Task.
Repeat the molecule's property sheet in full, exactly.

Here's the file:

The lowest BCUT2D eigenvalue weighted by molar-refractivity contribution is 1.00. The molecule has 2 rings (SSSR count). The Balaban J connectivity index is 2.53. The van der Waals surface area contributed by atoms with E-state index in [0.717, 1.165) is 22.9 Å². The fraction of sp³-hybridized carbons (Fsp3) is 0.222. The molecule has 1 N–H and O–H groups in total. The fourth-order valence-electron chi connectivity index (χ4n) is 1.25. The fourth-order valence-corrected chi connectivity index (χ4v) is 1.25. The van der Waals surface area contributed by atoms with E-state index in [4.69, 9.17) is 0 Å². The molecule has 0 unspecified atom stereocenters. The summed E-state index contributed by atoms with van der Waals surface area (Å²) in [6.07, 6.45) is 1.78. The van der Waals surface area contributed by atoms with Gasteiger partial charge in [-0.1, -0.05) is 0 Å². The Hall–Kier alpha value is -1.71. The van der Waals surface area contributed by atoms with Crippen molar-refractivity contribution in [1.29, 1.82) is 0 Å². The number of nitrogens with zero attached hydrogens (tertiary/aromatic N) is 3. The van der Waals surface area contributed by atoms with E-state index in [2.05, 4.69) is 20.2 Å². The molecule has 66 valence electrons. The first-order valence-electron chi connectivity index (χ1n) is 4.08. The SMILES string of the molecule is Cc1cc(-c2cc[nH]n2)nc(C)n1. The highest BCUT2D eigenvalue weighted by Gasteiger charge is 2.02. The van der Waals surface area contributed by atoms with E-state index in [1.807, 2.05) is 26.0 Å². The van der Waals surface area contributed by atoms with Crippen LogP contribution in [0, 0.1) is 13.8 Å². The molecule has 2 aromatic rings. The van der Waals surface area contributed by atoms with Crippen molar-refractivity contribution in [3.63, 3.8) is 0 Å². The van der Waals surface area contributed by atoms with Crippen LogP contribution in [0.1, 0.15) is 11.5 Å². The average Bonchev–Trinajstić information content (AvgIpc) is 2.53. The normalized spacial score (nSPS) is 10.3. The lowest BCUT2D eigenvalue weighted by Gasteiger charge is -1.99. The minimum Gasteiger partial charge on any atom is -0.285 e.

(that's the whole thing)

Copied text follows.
The lowest BCUT2D eigenvalue weighted by molar-refractivity contribution is 1.00. The molecule has 2 rings (SSSR count). The Balaban J connectivity index is 2.53. The van der Waals surface area contributed by atoms with E-state index in [0.717, 1.165) is 22.9 Å². The fraction of sp³-hybridized carbons (Fsp3) is 0.222. The molecule has 1 N–H and O–H groups in total. The fourth-order valence-electron chi connectivity index (χ4n) is 1.25. The fourth-order valence-corrected chi connectivity index (χ4v) is 1.25. The van der Waals surface area contributed by atoms with E-state index in [4.69, 9.17) is 0 Å². The molecule has 0 unspecified atom stereocenters. The summed E-state index contributed by atoms with van der Waals surface area (Å²) in [6.07, 6.45) is 1.78. The van der Waals surface area contributed by atoms with Gasteiger partial charge in [-0.1, -0.05) is 0 Å². The Hall–Kier alpha value is -1.71. The van der Waals surface area contributed by atoms with Crippen molar-refractivity contribution in [1.29, 1.82) is 0 Å². The number of nitrogens with zero attached hydrogens (tertiary/aromatic N) is 3. The van der Waals surface area contributed by atoms with E-state index in [2.05, 4.69) is 20.2 Å². The molecule has 66 valence electrons. The first-order valence-electron chi connectivity index (χ1n) is 4.08. The SMILES string of the molecule is Cc1cc(-c2cc[nH]n2)nc(C)n1. The highest BCUT2D eigenvalue weighted by Gasteiger charge is 2.02. The van der Waals surface area contributed by atoms with E-state index in [1.807, 2.05) is 26.0 Å². The van der Waals surface area contributed by atoms with Crippen LogP contribution in [0, 0.1) is 13.8 Å². The molecule has 2 aromatic rings. The van der Waals surface area contributed by atoms with Crippen molar-refractivity contribution in [3.63, 3.8) is 0 Å². The van der Waals surface area contributed by atoms with Crippen LogP contribution in [0.1, 0.15) is 11.5 Å². The average Bonchev–Trinajstić information content (AvgIpc) is 2.53. The normalized spacial score (nSPS) is 10.3. The lowest BCUT2D eigenvalue weighted by Gasteiger charge is -1.99. The minimum Gasteiger partial charge on any atom is -0.285 e.